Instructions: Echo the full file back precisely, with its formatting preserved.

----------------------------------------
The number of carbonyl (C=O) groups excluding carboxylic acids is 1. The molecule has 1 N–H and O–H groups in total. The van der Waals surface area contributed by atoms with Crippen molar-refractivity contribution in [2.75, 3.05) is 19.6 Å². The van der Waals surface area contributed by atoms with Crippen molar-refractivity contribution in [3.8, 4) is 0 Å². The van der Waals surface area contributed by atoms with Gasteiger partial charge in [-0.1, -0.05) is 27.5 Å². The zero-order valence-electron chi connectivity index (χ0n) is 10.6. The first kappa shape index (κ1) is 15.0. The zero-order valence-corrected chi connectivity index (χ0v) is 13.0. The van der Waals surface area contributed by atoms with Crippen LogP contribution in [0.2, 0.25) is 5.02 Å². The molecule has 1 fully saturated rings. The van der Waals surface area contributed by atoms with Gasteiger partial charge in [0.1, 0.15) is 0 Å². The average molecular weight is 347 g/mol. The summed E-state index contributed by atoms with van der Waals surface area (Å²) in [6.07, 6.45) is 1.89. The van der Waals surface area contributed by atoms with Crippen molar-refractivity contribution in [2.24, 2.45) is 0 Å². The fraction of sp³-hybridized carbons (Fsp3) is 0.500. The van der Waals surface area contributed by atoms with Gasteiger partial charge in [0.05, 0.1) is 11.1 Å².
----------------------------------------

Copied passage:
The number of carbonyl (C=O) groups excluding carboxylic acids is 1. The molecule has 1 N–H and O–H groups in total. The van der Waals surface area contributed by atoms with Crippen molar-refractivity contribution in [2.75, 3.05) is 19.6 Å². The van der Waals surface area contributed by atoms with Crippen molar-refractivity contribution in [3.8, 4) is 0 Å². The van der Waals surface area contributed by atoms with Gasteiger partial charge in [-0.1, -0.05) is 27.5 Å². The zero-order valence-electron chi connectivity index (χ0n) is 10.6. The first kappa shape index (κ1) is 15.0. The zero-order valence-corrected chi connectivity index (χ0v) is 13.0. The van der Waals surface area contributed by atoms with Crippen LogP contribution in [0.2, 0.25) is 5.02 Å². The molecule has 1 fully saturated rings. The van der Waals surface area contributed by atoms with Gasteiger partial charge in [0.1, 0.15) is 0 Å². The average molecular weight is 347 g/mol. The summed E-state index contributed by atoms with van der Waals surface area (Å²) in [6.07, 6.45) is 1.89. The van der Waals surface area contributed by atoms with Crippen molar-refractivity contribution in [2.24, 2.45) is 0 Å². The fraction of sp³-hybridized carbons (Fsp3) is 0.500. The van der Waals surface area contributed by atoms with Gasteiger partial charge in [0.05, 0.1) is 11.1 Å².